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A dance lesson for A and a short stroll for me, with more gawking than walking. I wasn’t too surprised to see the Pied Wagtails by the River Bela, but I was slightly taken aback moments later to spot a Wheatear – a passage bird?

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Whitbarrow Scar across the Bela.

On the ‘Orchid Triangle’ some orchid leaves in evidence – heavily spotted Early Purple and what I assume is Common Twayblade. No flowers yet, but plenty of other flowers incuding Cowslips and Bluebells. The latter in particular were attracting this very handsome bee…

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…which was quite small. I assume that it’s some sort of Solitary Bee. It has the ginger thorax of a Tree Bumblebee, but not much white on the tail and a good deal of very pale yellow hair too.

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Marsh Tit.

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Grey Heron and Little Egret perched at the Heronry.

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I walked past a substantial Oak which was liberally festooned with Gall Apples like this one. I was surprised by how fresh and apple-like they looked.

Birds by the Bela

A Saturday Triptych – Garden Interlude

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Home from my second walk of the day, I transferred the ham from the stockpot to the oven, sorted out some vegetables and put on the pease puddings to cook, not necessarily in that order.

Whilst that was all on the go, I decided to cut the grass. But of course, there were distractions, namely, a Bee Fly on the Green Alkanet. I saw, or perhaps noticed properly, one of these for the first time last year and have seen them several times since. I’ve written before, I know, about the process of seeing something, doing a little research, putting a name to it, finding out a little about it and ever after noticing that it’s a much more common phenomena than you previously knew. The same seems to apply to Bee Flies. The wings are blurred in the photo because even when the fly is perched, as this one is, they still flutter their wings, giving a misleading impression of hovering.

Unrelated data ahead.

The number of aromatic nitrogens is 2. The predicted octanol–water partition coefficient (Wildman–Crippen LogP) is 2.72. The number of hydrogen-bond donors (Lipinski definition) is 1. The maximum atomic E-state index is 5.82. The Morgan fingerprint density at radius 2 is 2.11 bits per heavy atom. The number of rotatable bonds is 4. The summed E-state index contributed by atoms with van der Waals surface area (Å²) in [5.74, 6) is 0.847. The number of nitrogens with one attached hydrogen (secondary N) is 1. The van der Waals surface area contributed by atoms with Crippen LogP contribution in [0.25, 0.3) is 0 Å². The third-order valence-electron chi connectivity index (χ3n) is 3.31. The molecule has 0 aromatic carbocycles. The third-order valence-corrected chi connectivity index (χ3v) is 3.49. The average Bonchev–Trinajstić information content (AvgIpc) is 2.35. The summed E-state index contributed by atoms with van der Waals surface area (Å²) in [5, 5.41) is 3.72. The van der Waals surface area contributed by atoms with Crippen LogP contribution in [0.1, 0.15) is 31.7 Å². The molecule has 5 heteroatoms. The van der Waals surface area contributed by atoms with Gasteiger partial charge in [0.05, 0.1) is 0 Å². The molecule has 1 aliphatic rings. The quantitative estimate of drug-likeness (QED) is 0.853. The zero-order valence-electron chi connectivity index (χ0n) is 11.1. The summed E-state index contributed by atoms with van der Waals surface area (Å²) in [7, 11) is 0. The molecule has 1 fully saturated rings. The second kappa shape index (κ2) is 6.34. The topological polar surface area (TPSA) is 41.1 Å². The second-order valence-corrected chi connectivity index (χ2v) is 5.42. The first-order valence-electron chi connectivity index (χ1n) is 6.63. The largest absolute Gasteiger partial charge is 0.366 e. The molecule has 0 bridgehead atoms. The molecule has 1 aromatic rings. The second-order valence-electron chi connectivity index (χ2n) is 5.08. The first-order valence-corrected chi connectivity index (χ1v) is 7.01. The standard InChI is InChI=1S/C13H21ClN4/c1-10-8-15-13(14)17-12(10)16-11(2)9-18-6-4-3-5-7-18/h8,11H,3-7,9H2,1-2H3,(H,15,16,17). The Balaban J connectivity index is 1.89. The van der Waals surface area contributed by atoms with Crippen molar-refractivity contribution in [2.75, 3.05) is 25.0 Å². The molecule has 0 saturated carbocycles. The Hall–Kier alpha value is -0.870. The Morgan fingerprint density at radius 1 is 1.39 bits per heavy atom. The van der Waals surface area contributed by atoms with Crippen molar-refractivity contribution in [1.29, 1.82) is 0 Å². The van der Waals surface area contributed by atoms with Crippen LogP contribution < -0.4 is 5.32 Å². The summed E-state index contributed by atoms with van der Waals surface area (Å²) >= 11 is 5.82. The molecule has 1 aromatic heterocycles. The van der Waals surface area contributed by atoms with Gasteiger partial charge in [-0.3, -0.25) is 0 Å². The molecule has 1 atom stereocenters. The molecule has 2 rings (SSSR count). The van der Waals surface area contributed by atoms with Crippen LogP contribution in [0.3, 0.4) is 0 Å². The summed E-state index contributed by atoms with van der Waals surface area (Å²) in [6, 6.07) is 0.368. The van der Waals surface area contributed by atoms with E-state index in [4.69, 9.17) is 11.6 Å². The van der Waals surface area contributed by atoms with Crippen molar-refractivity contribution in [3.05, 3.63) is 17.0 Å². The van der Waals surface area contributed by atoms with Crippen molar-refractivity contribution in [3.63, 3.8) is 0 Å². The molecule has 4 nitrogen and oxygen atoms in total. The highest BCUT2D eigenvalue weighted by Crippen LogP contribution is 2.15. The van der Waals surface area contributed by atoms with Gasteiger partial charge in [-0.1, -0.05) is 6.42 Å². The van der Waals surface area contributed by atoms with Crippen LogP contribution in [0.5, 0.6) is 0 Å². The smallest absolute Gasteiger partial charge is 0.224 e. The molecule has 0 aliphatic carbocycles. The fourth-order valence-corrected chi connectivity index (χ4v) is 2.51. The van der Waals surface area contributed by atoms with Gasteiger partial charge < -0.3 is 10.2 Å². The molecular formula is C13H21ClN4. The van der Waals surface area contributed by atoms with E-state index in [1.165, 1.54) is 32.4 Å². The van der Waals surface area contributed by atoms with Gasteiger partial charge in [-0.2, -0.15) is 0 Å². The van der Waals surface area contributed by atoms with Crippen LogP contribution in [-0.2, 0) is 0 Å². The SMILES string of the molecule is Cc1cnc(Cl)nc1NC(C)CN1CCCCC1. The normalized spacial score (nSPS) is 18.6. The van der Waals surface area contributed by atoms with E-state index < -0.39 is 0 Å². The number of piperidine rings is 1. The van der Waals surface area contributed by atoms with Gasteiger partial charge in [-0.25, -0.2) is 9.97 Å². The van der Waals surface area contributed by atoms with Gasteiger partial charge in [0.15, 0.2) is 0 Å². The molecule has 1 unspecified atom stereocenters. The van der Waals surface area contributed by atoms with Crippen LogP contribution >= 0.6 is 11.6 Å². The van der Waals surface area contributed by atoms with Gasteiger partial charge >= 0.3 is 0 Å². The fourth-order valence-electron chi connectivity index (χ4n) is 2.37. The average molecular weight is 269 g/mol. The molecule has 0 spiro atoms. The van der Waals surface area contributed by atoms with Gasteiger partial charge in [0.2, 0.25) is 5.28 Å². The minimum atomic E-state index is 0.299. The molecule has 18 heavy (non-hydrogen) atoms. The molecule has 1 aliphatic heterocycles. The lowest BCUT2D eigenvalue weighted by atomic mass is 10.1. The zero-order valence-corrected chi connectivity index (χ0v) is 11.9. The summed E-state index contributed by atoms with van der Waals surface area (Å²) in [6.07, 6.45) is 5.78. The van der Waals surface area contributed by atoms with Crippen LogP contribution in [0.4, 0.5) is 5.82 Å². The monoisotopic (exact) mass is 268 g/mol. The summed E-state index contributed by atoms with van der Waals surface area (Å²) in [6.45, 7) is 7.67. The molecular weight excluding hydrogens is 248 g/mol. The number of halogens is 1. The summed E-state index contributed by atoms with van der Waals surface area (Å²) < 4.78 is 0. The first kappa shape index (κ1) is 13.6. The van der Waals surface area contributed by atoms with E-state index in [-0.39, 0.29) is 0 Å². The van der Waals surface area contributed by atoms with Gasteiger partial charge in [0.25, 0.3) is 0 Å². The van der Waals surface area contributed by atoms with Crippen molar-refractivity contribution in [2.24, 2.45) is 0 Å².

The same correlation between naming, knowledge and noticing seems to apply to Tree Bumblebees…

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…this one was much smaller than the one I posted pictures of recently, maybe this was a worker?

Talking of which….the lawn still needed to be cut.

A Saturday Triptych – Garden Interlude

Very Little and Decidedly Often

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A long time ago, when I could hold these things in my head, or thought I could, I kept a sort of league table of hills ranked by the number of times I’d climbed them. Glyder Fach topped the table, due to the fact that it was one ahead of Glyder Fawr; I usually climbed them together, but had once descended Y Gribin after an ascent via Tryfan. In retrospect however, I must have been excluding, or at least overlooking, the hills of the Peak District many of which were much more familiar to me then than the mountains of Snowdonia or the Lake District. Anyway, I was rather pleased with what seemed to me to be my special connection with this fine mountain and I began to consider it as something of a favourite.

So, in a more modest way, if voting with your feet is any way to judge, then the walk during which I took these photos must be my favourite. It’s a short stroll – clocking-in at just over a mile and a half, I’ve recently discovered – taking in the The Cove and The Lots and, in this simplest version, returning via the centre of the village, usually incorporating a stop to do a bit of grocery shopping.

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Although oft repeated and very familiar, it never loses its lustre, because there’s always something new to see. This, for example, is a Tree Bumblebee (Bombus Hypnorum). I’m reasonably confident of that because apparently the ginger thorax and white tail is distinctive of this species. I spotted it on a Flowering Currant in a garden on Townsfield (which name, rather confusingly, refers both to a field and to the street alongside it).